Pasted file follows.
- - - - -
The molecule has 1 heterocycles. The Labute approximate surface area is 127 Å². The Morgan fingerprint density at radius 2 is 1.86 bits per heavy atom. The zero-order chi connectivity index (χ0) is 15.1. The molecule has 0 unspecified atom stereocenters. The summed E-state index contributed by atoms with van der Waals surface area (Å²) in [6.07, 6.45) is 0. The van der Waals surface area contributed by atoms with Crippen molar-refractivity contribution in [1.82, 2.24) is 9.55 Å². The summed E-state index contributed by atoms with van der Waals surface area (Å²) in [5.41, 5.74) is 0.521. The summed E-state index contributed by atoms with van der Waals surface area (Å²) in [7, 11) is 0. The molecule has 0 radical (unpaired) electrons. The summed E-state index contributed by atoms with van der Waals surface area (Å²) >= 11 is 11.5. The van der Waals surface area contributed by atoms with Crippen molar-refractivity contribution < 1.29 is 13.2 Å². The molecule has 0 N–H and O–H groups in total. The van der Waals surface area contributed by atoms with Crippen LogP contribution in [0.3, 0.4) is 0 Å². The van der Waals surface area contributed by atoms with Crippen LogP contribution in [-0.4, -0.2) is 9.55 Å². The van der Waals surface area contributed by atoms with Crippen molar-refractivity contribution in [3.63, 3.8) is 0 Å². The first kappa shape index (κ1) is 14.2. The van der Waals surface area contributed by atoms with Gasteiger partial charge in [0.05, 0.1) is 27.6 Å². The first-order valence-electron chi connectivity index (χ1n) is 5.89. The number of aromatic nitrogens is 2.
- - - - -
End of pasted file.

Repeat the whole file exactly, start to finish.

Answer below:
The molecule has 1 heterocycles. The Labute approximate surface area is 127 Å². The Morgan fingerprint density at radius 2 is 1.86 bits per heavy atom. The zero-order chi connectivity index (χ0) is 15.1. The molecule has 0 unspecified atom stereocenters. The summed E-state index contributed by atoms with van der Waals surface area (Å²) in [6.07, 6.45) is 0. The van der Waals surface area contributed by atoms with Crippen molar-refractivity contribution in [1.82, 2.24) is 9.55 Å². The summed E-state index contributed by atoms with van der Waals surface area (Å²) in [5.41, 5.74) is 0.521. The summed E-state index contributed by atoms with van der Waals surface area (Å²) in [7, 11) is 0. The molecule has 0 radical (unpaired) electrons. The summed E-state index contributed by atoms with van der Waals surface area (Å²) >= 11 is 11.5. The van der Waals surface area contributed by atoms with Crippen molar-refractivity contribution < 1.29 is 13.2 Å². The molecule has 0 N–H and O–H groups in total. The van der Waals surface area contributed by atoms with Crippen LogP contribution in [0.3, 0.4) is 0 Å². The van der Waals surface area contributed by atoms with Crippen LogP contribution in [-0.4, -0.2) is 9.55 Å². The van der Waals surface area contributed by atoms with Crippen molar-refractivity contribution in [3.63, 3.8) is 0 Å². The first kappa shape index (κ1) is 14.2. The van der Waals surface area contributed by atoms with Gasteiger partial charge in [0.05, 0.1) is 27.6 Å². The first-order valence-electron chi connectivity index (χ1n) is 5.89. The number of aromatic nitrogens is 2.